I have often been in a class where and the teacher has invited me to dedicate my practice to God. But how do we open ourselves up to that invitation it if not brought up with the idea of a god? Kino Macgregor said that she ‘made her peace with the word ‘God’ when she realised that is was ‘way more efficient’ to use one word instead of alternative flowery language: ‘Today I’m going to surrender to the shimmering oneness that pervades all things in the notion of universal love’, or: ‘Today I surrender to God’. She realised that the word ‘God’ is dramatically more efficient.
If you can get your head around the idea of dedicating or offering your practice, you’ll shift away from thinking about what your practice can do for you. The practice of offering is called ‘ishvara pranidhana’. It translates as surrender to the supreme. In reality it translates as letting go of the ego and the smallness and petty issues that can pervade our lives.
Talking of Kino, here’s an update on Kino MacGregor’s workshop on the theme of Vairagya. She said: “The biggest thing that gets in the way of us experiencing the immutable truth of the spirit is the notion of desire. In Sanskrit this is called Viragya. It’s like the English word ‘rage’ – like a raging torrent, not just anger but desire, a powerful flow, a power that runs through you”.
I had so many responses including this from a wonderful yogi who I know through my Home Studio. She said: ‘I am a student Sanskrit ( and a native speaker of a few related Indian languages) so I thought I should share with you that the meaning of “vairagya” is not desire, but almost the exact opposite of it - a freedom or detachment from desire or from “maya”. You are right in saying that maya gets in the way of a deeper spiritual yoga practise, so the idea is that we ought to get ourselves into a state of vairagya to begin to experience our true essence - both on and off the mat’.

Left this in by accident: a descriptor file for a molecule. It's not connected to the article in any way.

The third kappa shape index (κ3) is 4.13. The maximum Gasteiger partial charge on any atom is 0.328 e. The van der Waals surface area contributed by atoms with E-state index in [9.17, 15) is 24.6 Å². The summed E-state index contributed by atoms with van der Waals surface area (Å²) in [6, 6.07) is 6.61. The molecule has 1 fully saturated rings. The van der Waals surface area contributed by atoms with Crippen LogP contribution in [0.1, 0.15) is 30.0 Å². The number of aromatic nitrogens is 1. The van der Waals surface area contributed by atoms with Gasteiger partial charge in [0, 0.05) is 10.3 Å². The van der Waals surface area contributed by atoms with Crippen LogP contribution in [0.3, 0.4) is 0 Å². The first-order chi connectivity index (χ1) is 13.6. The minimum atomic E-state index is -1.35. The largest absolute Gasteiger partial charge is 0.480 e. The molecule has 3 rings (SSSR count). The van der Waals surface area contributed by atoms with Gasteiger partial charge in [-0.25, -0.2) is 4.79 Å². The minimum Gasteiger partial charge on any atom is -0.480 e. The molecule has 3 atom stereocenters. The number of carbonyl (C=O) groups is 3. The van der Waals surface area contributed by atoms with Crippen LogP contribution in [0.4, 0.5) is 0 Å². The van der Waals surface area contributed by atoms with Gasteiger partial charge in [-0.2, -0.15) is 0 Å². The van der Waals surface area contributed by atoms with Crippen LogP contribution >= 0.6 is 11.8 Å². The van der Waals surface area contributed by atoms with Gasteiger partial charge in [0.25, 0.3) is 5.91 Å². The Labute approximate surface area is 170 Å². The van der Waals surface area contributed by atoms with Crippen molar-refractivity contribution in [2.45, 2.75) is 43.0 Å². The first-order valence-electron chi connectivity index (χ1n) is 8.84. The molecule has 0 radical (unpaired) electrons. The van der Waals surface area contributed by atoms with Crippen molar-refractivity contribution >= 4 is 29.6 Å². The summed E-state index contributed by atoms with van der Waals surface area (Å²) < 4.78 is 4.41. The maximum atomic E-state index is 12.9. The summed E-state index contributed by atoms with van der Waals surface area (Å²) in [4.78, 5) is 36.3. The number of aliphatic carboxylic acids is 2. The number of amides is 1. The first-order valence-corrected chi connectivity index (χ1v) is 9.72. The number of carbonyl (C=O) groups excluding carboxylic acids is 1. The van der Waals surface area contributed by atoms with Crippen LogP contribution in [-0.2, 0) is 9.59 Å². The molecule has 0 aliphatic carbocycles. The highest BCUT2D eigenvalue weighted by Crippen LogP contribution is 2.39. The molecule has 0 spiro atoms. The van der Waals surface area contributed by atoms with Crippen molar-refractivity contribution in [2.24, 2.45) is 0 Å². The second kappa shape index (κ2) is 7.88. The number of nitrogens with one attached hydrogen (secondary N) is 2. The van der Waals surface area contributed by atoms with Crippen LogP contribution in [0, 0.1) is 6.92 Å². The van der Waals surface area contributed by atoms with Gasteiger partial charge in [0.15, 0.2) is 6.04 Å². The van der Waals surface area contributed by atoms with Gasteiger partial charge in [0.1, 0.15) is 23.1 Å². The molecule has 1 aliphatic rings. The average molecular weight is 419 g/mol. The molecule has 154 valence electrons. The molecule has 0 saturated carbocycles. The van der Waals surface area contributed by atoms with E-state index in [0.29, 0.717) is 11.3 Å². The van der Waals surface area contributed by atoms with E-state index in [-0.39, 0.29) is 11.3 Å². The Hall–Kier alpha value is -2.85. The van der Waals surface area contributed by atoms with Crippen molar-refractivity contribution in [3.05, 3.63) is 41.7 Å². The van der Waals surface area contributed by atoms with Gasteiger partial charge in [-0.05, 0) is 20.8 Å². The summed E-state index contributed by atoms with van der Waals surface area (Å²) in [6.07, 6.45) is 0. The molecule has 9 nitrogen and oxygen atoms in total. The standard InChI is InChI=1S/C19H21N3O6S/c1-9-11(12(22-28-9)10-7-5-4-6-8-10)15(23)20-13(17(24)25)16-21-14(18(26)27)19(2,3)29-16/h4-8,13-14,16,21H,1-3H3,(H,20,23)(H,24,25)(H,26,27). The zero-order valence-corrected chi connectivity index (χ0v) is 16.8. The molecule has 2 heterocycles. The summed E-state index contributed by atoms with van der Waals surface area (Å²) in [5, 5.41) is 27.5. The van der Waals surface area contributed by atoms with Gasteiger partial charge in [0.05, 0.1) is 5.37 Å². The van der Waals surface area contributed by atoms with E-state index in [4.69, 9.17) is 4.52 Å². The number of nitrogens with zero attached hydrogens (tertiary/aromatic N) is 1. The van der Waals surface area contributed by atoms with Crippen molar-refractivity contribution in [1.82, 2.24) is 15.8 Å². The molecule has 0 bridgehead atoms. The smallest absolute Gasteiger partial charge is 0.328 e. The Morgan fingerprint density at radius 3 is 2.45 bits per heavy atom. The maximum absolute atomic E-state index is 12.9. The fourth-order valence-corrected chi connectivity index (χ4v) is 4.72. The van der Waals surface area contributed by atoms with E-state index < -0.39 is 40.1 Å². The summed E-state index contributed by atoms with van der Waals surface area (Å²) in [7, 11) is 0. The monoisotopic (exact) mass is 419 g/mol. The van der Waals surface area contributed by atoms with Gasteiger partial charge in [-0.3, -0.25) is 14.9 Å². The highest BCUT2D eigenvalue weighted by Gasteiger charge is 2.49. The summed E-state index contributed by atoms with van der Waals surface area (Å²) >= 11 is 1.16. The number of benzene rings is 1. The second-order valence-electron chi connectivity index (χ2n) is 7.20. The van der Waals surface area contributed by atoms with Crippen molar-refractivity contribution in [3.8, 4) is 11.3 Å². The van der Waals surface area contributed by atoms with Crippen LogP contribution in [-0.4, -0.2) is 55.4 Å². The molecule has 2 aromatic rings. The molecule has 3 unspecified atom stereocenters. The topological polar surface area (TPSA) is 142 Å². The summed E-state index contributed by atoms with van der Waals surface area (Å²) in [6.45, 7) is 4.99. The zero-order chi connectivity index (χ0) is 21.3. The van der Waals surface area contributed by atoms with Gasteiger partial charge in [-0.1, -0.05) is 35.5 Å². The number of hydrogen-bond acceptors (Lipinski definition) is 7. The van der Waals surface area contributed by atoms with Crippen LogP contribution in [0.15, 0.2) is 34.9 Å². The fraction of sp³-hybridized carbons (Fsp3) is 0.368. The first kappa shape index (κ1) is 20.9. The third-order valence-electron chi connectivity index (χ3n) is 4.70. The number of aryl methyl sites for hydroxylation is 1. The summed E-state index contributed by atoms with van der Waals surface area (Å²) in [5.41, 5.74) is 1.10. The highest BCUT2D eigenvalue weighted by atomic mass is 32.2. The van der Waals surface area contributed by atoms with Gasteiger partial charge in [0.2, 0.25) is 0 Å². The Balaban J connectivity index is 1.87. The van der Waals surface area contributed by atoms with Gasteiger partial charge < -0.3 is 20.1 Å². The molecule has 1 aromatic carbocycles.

I looked back on my notes. Yes, Kino said that too! I think she was talking with such high energy and excitement that the ideas were tumbling out in haste. I wrote to her. I’ll let you know what she says.
Kapsali Yoga Retreat
Thank you to the Yogis who have paid in full. Here’s a gentle reminder to others to suggest an instalment plan. There are places still on the first retreat. These are the costs: Single £700; Shared Double £650 (Each); Shared Apartment £680 (Each). The deposit is £200. Please come!
Ramadan has started. If you want to still practice yoga, come to the low-key Monday and Tuesday classes. (If you still want to do Ashtanga classes there’s no problem but just take it easy – Child’s Pose instead of Downward Facing Dog, for example). Here is the Wall Yoga pdf so you can have a gentle stretch at home. In any class just let the teacher know that you want to conserve energy due to Ramadan. To come to my Home Studio you can see what’s available here. (I update this before posting this email.) You can book here.
Yoga in the news
The Metro tells us that ‘Yoga has lost its zen thanks to show-off influencers and novelty studios’. The writer feels that the West has ruined yoga with our ’amateur acrobats masquerading as yogis’. The writer reminisces that: ‘When I started practising years ago, it was in a dingy university hall with crap mats and bad balance… And while there was no chance we’d ever get into a headstand, it was a pretty honest attempt to find mental and physical clarity’. Yuck! (PS. ‘Zen’ is there if you’re looking for it. If you want a physical workout, that’s what you’ll find. No judgment necessary.)